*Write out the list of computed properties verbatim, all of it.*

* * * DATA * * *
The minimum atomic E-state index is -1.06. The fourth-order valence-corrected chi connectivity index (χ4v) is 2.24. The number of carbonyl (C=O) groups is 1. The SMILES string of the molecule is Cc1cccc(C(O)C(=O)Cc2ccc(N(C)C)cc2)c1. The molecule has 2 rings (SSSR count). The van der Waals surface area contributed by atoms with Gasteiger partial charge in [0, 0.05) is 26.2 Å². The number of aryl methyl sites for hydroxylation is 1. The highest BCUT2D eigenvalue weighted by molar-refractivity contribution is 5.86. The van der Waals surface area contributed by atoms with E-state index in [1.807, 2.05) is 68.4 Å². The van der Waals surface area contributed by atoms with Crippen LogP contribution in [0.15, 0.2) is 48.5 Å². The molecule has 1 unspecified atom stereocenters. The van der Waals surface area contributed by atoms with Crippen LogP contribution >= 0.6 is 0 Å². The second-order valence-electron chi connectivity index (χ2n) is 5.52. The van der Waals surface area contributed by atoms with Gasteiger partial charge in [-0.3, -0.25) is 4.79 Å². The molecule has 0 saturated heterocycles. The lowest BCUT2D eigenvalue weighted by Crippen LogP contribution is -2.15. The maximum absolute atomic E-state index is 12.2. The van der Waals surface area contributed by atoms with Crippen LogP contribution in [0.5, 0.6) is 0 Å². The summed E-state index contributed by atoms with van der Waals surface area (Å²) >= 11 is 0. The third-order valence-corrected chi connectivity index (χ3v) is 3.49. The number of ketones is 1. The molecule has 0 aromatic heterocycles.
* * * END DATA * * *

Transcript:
The minimum atomic E-state index is -1.06. The fourth-order valence-corrected chi connectivity index (χ4v) is 2.24. The number of carbonyl (C=O) groups is 1. The SMILES string of the molecule is Cc1cccc(C(O)C(=O)Cc2ccc(N(C)C)cc2)c1. The molecule has 2 rings (SSSR count). The van der Waals surface area contributed by atoms with Gasteiger partial charge in [0, 0.05) is 26.2 Å². The number of aryl methyl sites for hydroxylation is 1. The highest BCUT2D eigenvalue weighted by molar-refractivity contribution is 5.86. The van der Waals surface area contributed by atoms with E-state index in [1.807, 2.05) is 68.4 Å². The van der Waals surface area contributed by atoms with Crippen LogP contribution in [0.15, 0.2) is 48.5 Å². The molecule has 1 unspecified atom stereocenters. The van der Waals surface area contributed by atoms with Crippen LogP contribution >= 0.6 is 0 Å². The second-order valence-electron chi connectivity index (χ2n) is 5.52. The van der Waals surface area contributed by atoms with Gasteiger partial charge in [-0.3, -0.25) is 4.79 Å². The molecule has 0 saturated heterocycles. The lowest BCUT2D eigenvalue weighted by Crippen LogP contribution is -2.15. The maximum absolute atomic E-state index is 12.2. The van der Waals surface area contributed by atoms with Crippen LogP contribution in [0.5, 0.6) is 0 Å². The summed E-state index contributed by atoms with van der Waals surface area (Å²) >= 11 is 0. The third-order valence-corrected chi connectivity index (χ3v) is 3.49. The number of ketones is 1. The molecule has 0 aromatic heterocycles.